The man convicted of murdering two Swedish tourists in 1989 has a fresh chance to clear his name.
David Tamihere spent two decades behind bars for the murder of Heidi Paakkonen and Sven Urban Hoglin but has always maintained his innocence.
The disappearance of the two Swedish tourists sparked significant media attention and a major search operation across the Coromandel Peninsula.
But it's the case against Tamihere, who was convicted of killing the pair the following year, that's still got people talking.
Three decades later, his case is being re-examined in the Court of Appeal, where his lawyers' argued issues with the Crown's evidence provide a "potent recipe for a miscarriage of justice".
"The Crown routinely called on fabricated prison informant evidence to prop us contentious eyewitness identification evidence," his lawyer James Carruthers said.
Key evidence at Tamihere's trial in 1990 came from convicted killer and prison informant Robert Conchie Harris.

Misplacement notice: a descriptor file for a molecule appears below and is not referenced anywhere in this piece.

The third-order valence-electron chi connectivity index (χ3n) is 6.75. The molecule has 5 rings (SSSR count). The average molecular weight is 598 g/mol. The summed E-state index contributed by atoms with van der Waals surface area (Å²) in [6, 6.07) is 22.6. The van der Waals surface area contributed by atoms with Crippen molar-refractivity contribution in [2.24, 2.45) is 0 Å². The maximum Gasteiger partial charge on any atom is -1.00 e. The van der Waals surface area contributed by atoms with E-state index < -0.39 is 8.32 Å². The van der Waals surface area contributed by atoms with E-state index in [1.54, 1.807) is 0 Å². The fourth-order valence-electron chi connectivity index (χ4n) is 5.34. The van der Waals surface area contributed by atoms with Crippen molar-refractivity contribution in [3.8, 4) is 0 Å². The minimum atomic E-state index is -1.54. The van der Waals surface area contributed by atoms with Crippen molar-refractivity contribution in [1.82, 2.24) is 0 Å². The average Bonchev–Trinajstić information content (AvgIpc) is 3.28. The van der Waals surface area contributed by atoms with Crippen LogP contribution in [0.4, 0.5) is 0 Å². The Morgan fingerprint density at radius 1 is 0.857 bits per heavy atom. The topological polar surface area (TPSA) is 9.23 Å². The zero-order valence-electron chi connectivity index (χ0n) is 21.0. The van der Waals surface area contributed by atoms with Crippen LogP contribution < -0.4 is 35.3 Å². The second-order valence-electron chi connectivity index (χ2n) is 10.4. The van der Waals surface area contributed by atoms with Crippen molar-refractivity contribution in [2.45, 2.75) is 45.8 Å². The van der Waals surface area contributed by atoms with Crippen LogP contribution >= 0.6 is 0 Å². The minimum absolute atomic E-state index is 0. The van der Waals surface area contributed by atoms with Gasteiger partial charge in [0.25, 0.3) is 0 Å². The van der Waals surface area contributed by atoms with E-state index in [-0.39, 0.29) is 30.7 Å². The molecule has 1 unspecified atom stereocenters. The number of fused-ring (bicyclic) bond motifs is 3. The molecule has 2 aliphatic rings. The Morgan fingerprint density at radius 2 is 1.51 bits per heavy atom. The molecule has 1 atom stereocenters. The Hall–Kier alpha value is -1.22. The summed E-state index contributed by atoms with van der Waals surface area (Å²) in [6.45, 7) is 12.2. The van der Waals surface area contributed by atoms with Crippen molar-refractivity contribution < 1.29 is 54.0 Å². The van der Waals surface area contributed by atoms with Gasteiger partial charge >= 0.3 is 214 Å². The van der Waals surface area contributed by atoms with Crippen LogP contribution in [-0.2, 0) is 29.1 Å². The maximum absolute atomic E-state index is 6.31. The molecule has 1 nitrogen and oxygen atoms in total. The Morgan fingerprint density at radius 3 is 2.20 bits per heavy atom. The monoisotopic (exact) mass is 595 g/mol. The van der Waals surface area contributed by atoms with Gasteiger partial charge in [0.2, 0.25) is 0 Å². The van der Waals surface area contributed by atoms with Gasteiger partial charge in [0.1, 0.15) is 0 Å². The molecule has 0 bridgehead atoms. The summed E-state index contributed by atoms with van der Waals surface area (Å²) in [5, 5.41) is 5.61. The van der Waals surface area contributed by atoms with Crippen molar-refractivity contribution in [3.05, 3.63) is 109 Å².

He claimed Tamihere confessed to the murders while they were both in prison but in 2017, he was found guilty of perjury.
"That is a potent recipe for a miscarriage of justice," Carruthers said.
Jailhouse lawyer Arthur Taylor took the case against Harris and was in court on Tuesday.
"For the integrity of our criminal justice system I'm hoping the Court of Appeal will quash the conviction and not order a retrial," Taylor said.
The Crown started their case this afternoon, focusing on the evidence from two trampers who claimed they saw Tamihere in the area where the couple went missing.
They say they saw Tamihere with a woman who looked like Paakkonen.
Now aged 70, Tamihere wasn't in court on Tuesday. He was released on parole in 2010 and spends his days working at an Auckland Marae.
He told Whakaata Māori three years ago it's been a long and tough journey to try and clear his name.
"I've been arguing the case since day one. Then it was knock back, knock back, knock back," he said.
This hearing marks the biggest chance he's had to argue his case.